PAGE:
Museum Moment: Modern American Master, Barnet, Still Going Strong at 99

Apr 21, 2011

By Rosemary Maravetz

As a pivotal figure in the development of American art, Will Barnet has found great success with both abstract and figurative work, often blurring the line between the two. As he turns 100 years old on May 25, he still paints every day, and his artistic vision has been informed by experiences most artists working today will never know. He has always followed his own artistic instinct, forgoing the trends around him.

He got his start in the late 1920s, studying art at the School of the Museum of Fine Arts in Boston and the Art Students League in New York, where he would go on to teach for more than 40 years and become a master printmaker. Over the years, Barnet has also taught at other distinguished schools such as Cooper Union, Yale University, the Pennsylvania Academy of the Fine Arts and Cornell University.

Barnet’s work focused on social realism during the nation’s hardships of the 1930s. During this time he pursued printmaking and created some of his best known work. He also worked for the Federal Art Project of the Works Progress Administration (WPA), serving as technical advisor and printer for the Graphic Arts Division.

In the 1940s, Barnet’s work shifted from printmaking to painting in his abstract style. By the 1950s, much of Barnet’s work was defined by Indian Space painting, an abstract style rooted in Native American art.

In the early 1960s, Barnet worked in both abstraction and figuration, but by the mid-1960s he had progressed naturally into the stylized figurative work that would become so recognizable.

By the 1980s, Barnet had long been back to working in his figurative style with a renewed interest in what he has called “New England Values” – ideas formed by his upbringing in the Massachusetts coastal town of Beverly in the early 20th century. He identifies this set of values as stoicism in the face of adversity, fierce independence and a profound kinship with nature. Although he has lived in New York most of his life, he still identifies himself as a New Englander.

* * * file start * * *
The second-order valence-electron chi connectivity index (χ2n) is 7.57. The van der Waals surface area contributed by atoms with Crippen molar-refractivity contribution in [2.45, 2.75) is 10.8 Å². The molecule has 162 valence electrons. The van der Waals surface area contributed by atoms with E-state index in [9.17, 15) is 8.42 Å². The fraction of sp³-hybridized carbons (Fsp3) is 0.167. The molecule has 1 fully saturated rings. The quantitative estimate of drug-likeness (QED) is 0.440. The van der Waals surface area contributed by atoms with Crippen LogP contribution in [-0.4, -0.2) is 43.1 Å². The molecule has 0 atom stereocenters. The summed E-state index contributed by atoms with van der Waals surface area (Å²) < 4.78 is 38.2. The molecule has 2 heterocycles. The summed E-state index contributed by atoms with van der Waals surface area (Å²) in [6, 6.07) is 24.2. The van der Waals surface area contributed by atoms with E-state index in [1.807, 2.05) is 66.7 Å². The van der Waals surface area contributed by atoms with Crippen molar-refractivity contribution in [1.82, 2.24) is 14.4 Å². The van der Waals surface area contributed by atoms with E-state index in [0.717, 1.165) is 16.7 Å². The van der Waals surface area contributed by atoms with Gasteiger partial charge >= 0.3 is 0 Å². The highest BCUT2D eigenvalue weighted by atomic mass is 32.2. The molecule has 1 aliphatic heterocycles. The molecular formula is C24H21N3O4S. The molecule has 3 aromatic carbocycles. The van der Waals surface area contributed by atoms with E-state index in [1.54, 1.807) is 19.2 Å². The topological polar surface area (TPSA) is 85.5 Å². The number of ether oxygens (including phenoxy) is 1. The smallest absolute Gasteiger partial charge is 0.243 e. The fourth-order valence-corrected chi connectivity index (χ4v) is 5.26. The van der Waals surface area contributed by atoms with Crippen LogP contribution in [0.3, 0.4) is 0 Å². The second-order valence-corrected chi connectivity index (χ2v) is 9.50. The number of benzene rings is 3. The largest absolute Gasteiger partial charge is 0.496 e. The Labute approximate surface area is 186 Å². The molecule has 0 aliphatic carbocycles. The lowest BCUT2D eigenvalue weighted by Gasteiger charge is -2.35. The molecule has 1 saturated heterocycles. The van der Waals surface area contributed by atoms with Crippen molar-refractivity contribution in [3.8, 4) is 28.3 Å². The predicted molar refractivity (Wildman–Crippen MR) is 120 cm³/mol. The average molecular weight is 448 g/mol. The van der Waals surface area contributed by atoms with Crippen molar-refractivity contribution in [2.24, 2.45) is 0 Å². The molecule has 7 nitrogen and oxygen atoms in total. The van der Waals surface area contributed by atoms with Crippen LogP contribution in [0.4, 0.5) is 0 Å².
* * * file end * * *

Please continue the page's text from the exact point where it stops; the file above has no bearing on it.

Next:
While Barnet’s painting styles have varied throughout his long and illustrious career, his compositions have always been driven by a sense of order and harmony. It is a direct result of his admiration for classical painters such as Rembrandt. During the 1980s, he found new inspiration and subjects during trips to visit his daughter, Ona, and her family at their resort, the Rock Gardens Inn on Casco Bay near Bath, Maine. A series of paintings emerged depicting leisure activities like croquet, squash, ice skating and golf, taking place on or near the grounds of Ona’s inn.

One of the USGA Museum’s most treasured contemporary art pieces, “The Golfer,” created by Will Barnet in 1987, depicts a father and son on a golf course, with the son serving as caddie. Barnet says he spent a lot of time sketching at the Sebasco Harbor Resort Golf Club, adjacent to the Rock Gardens Inn, in preparation for “The Golfer,” which hangs next to the magnificent hanging staircase at the rear of the Museum.